The school, The Bereiter-Engelmann preschool, received a lot of bad press. It was called a pressure cooker. Sociolinguists took shots at it on the grounds that we ostensibly did not understand "black English," or even know the difference between "thinking and speaking."

Despite our alleged mental deficiencies, we managed to teach these kids more and make them smarter than anyboy else had done before or after. That was our goal, particularly with this first flight of kids--to set the limits to show what could be done. We felt that this demonstration was particularly important because Headstart was looming in the wings, and it was clearly moving in a direction of being nothing more than a front for public health, not a serious educational project. We saw this as a great contradiction because disadvantaged kids were behind their middle class peers in skills and knowledge.

We taught reading, language, and math to our preschoolers. And they learned these subjects. They also learned to learn well and therefore how to be smart. A film showing what these kids could do might moderate what seemed to be the inevitable mandate of the Office of Economic Opportunity to designate Headstart as a "social experience" based on the model of the middcle-class nursery school. It seemed obvious that the model would not work.

We rounded up seven of the kids who were in our top group. (We grouped kids for instruction according to their performance.) They were in the middle of summer vacation, and we didn't have an opportunity to work with them before the film to "refresh" or rehearse them. A professor at the University of Illinois found out about the filming and asked if she could bring her class to view it. Why not?

So seven little black kids came into the classroom, sat in their chairs in front of the chalkboard with big bright lights shining on them, with two big cameras on tripods staring at them, and with a class of university students in the background. And these kids did it. There were no out takes, no cut sequences, nothing but the kids responding to problems that I presented, the types of problems I had taught them to work. These were not necessarily the problem types that one would present preschoolers as part of a 12 grade sequence, but they were good problems to show that these kids could learn at a greatly accelerated rate.

On the film, the kids worked problems of addition, subtrction, multiplication, and fractions. They worked problems in which they found the area of rectangles and problems in which they found the length of an unknown side of the rectangle (given the number of squares in the rectangle and the length of one side). They worked column-addition problems that required carrying and problems that did not require carrying. They even worked problems involving factoring expressions like 6A + 3B + 9C. And they used the appropriate wording: "Three times the quantity, 2A, plus 1B, plus 3C."

The kids told me how to work a simple algebra problem: "The man at the store tells you that 1/4 of a pie costs 5 cents. You want to buy the whole pie. How much is the whole pie?"

After telling me how to work the problem by multiplying the reciprocal of 1/4, I wrote the answer as $20. The kids jumped up to correct my sign error, one boy observed, "Wow, you have to pay that much for a pie?"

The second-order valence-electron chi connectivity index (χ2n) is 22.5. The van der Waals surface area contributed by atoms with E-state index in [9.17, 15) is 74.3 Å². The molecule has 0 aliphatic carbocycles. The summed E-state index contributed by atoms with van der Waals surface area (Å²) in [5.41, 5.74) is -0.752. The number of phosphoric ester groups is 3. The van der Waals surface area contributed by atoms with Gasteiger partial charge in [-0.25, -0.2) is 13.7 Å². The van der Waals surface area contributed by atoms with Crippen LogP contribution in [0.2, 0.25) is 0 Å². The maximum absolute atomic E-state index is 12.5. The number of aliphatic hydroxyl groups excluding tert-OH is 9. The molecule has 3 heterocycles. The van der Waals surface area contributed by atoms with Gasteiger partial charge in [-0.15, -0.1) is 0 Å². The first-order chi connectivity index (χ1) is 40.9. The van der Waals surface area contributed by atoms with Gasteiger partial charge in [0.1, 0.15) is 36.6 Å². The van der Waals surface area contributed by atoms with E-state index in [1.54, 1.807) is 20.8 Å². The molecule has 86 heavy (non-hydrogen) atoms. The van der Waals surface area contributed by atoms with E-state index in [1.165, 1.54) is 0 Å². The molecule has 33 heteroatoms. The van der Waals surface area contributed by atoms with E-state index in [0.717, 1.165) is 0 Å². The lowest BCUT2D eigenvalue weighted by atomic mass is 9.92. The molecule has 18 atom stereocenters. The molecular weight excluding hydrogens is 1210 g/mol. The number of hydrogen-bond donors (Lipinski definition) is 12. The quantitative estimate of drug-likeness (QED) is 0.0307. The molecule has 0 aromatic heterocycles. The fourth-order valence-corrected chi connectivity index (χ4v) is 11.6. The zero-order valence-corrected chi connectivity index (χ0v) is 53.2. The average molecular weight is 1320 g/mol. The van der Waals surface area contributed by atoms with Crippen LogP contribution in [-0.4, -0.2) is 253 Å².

And the kids did dimensional analysis involving the equation: A + B = C. They told me how to rewrite the equation so it told what A equals (A = C - B), what B equals (B = C - A), and what C equals (C = A + B).

The last problem type I presented on the film was the simultaneous-equation problem:

A + B = 14
A - B = 0

They had worked on similar problems in which A and B were the same size (inferred from A - B = 0) and they quickly told me that the numbers were 7 and 7. There was still time left so I presented them with a brand new problem type:

A + B = 14
A - B = 2

I pointed out that when you start with A and minus B, you end up with 2. So A is bigger than B. They frowned, they thought; and finally the little girl sitting on the end of the group -- who is now an engineer -- said in a wee voice, "8 and 6." These were kids who had not yet entered first grade.

The film made no difference in deterring Headstart from becoming a program that produced no real gains. Nor did it give notice that failure with disadvantaged kids was a failure in instructional practices. We had shown , however, that all the disadvantaged black kids we worked with could learn to read and perform basic arithmetic operations in the preschool and that the average IQ gain of these kids was 24 points.
pages 1-3
I tear up every time I read this.

The children of the poor don't need lessons in good character.

They need knowledge.  Head Start

Film of Engelmann teaching preschoolers 
Original post

Monday, February 18, 2013

"How Social Science Research Can Improve Teaching"

We marshal discoveries about human behavior and learning from social science research and show how they can be used to improve teaching and learning. The dis- coveries are easily stated as three social science generalizations: (1) social connections motivate, (2) teaching teaches the teacher, and (3) instant feedback improves learning. We show how to apply these generalizations via innovations in modern information technology inside, outside, and across university classrooms. We also give concrete examples of these ideas from innovations we have experimented with in our own teaching.
How Social Science Research Can Improve Teaching
Gary King and Maya Sen
Haven't read, just passing the link along.

The first paragraph is not promising, though: